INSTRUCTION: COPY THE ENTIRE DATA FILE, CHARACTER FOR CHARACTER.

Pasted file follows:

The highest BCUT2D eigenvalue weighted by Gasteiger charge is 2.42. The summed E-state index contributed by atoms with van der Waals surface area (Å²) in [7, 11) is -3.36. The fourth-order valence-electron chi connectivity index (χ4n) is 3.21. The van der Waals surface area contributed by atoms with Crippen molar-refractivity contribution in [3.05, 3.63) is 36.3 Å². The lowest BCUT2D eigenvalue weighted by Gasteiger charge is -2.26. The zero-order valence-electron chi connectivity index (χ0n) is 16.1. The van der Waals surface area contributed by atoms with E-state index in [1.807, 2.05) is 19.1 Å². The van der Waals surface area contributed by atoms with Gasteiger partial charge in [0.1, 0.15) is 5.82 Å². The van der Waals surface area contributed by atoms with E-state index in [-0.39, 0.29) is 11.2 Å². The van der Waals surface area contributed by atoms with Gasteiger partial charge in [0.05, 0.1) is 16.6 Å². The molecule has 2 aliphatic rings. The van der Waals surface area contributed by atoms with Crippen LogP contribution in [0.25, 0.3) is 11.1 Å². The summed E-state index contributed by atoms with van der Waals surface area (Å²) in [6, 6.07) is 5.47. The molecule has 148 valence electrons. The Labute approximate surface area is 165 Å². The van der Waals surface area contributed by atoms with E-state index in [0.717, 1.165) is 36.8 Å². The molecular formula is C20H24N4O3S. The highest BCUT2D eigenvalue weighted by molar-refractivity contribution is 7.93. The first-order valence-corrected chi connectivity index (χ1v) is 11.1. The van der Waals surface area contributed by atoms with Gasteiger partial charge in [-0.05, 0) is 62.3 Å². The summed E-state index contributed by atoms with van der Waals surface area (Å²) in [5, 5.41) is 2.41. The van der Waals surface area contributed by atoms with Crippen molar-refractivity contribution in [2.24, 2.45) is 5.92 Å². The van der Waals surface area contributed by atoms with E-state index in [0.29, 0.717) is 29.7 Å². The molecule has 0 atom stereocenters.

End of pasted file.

The highest BCUT2D eigenvalue weighted by Gasteiger charge is 2.42. The summed E-state index contributed by atoms with van der Waals surface area (Å²) in [7, 11) is -3.36. The fourth-order valence-electron chi connectivity index (χ4n) is 3.21. The van der Waals surface area contributed by atoms with Crippen molar-refractivity contribution in [3.05, 3.63) is 36.3 Å². The lowest BCUT2D eigenvalue weighted by Gasteiger charge is -2.26. The zero-order valence-electron chi connectivity index (χ0n) is 16.1. The van der Waals surface area contributed by atoms with E-state index in [1.807, 2.05) is 19.1 Å². The van der Waals surface area contributed by atoms with Gasteiger partial charge in [0.1, 0.15) is 5.82 Å². The van der Waals surface area contributed by atoms with E-state index in [-0.39, 0.29) is 11.2 Å². The van der Waals surface area contributed by atoms with Gasteiger partial charge in [0.05, 0.1) is 16.6 Å². The molecule has 2 aliphatic rings. The van der Waals surface area contributed by atoms with Crippen LogP contribution in [0.25, 0.3) is 11.1 Å². The summed E-state index contributed by atoms with van der Waals surface area (Å²) in [6, 6.07) is 5.47. The molecule has 148 valence electrons. The Labute approximate surface area is 165 Å². The van der Waals surface area contributed by atoms with E-state index in [0.717, 1.165) is 36.8 Å². The molecular formula is C20H24N4O3S. The highest BCUT2D eigenvalue weighted by molar-refractivity contribution is 7.93. The first-order valence-corrected chi connectivity index (χ1v) is 11.1. The van der Waals surface area contributed by atoms with Gasteiger partial charge in [-0.05, 0) is 62.3 Å². The summed E-state index contributed by atoms with van der Waals surface area (Å²) in [5, 5.41) is 2.41. The van der Waals surface area contributed by atoms with Crippen molar-refractivity contribution in [2.24, 2.45) is 5.92 Å². The van der Waals surface area contributed by atoms with E-state index in [0.29, 0.717) is 29.7 Å². The molecule has 0 atom stereocenters.